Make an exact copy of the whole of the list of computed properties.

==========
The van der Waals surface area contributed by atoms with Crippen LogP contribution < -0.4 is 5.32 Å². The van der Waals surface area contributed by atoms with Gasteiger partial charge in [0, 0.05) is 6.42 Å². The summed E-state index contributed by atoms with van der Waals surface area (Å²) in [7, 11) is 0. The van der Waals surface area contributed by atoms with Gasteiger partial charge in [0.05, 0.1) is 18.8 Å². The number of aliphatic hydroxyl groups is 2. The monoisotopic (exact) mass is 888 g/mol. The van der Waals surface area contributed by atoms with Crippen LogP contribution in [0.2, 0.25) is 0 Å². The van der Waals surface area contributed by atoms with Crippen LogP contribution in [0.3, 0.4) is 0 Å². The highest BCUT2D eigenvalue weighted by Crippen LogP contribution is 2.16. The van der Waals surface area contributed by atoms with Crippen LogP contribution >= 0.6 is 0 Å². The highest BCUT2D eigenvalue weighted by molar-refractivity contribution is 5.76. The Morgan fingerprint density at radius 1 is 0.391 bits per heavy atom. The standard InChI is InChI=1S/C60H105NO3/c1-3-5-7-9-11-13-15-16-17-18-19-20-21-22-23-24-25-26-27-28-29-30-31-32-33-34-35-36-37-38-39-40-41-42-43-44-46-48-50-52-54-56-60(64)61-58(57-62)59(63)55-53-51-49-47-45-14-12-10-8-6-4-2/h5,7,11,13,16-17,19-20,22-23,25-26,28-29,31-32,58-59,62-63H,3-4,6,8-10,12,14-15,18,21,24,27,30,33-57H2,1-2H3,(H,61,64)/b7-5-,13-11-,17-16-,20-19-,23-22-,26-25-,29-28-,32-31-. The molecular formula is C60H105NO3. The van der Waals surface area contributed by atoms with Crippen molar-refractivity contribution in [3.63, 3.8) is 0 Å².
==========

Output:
The van der Waals surface area contributed by atoms with Crippen LogP contribution < -0.4 is 5.32 Å². The van der Waals surface area contributed by atoms with Gasteiger partial charge in [0, 0.05) is 6.42 Å². The summed E-state index contributed by atoms with van der Waals surface area (Å²) in [7, 11) is 0. The van der Waals surface area contributed by atoms with Gasteiger partial charge in [0.05, 0.1) is 18.8 Å². The number of aliphatic hydroxyl groups is 2. The monoisotopic (exact) mass is 888 g/mol. The van der Waals surface area contributed by atoms with Crippen LogP contribution in [0.2, 0.25) is 0 Å². The van der Waals surface area contributed by atoms with Crippen LogP contribution in [0.3, 0.4) is 0 Å². The highest BCUT2D eigenvalue weighted by Crippen LogP contribution is 2.16. The van der Waals surface area contributed by atoms with Crippen LogP contribution >= 0.6 is 0 Å². The highest BCUT2D eigenvalue weighted by molar-refractivity contribution is 5.76. The Morgan fingerprint density at radius 1 is 0.391 bits per heavy atom. The standard InChI is InChI=1S/C60H105NO3/c1-3-5-7-9-11-13-15-16-17-18-19-20-21-22-23-24-25-26-27-28-29-30-31-32-33-34-35-36-37-38-39-40-41-42-43-44-46-48-50-52-54-56-60(64)61-58(57-62)59(63)55-53-51-49-47-45-14-12-10-8-6-4-2/h5,7,11,13,16-17,19-20,22-23,25-26,28-29,31-32,58-59,62-63H,3-4,6,8-10,12,14-15,18,21,24,27,30,33-57H2,1-2H3,(H,61,64)/b7-5-,13-11-,17-16-,20-19-,23-22-,26-25-,29-28-,32-31-. The molecular formula is C60H105NO3. The van der Waals surface area contributed by atoms with Crippen molar-refractivity contribution in [3.63, 3.8) is 0 Å².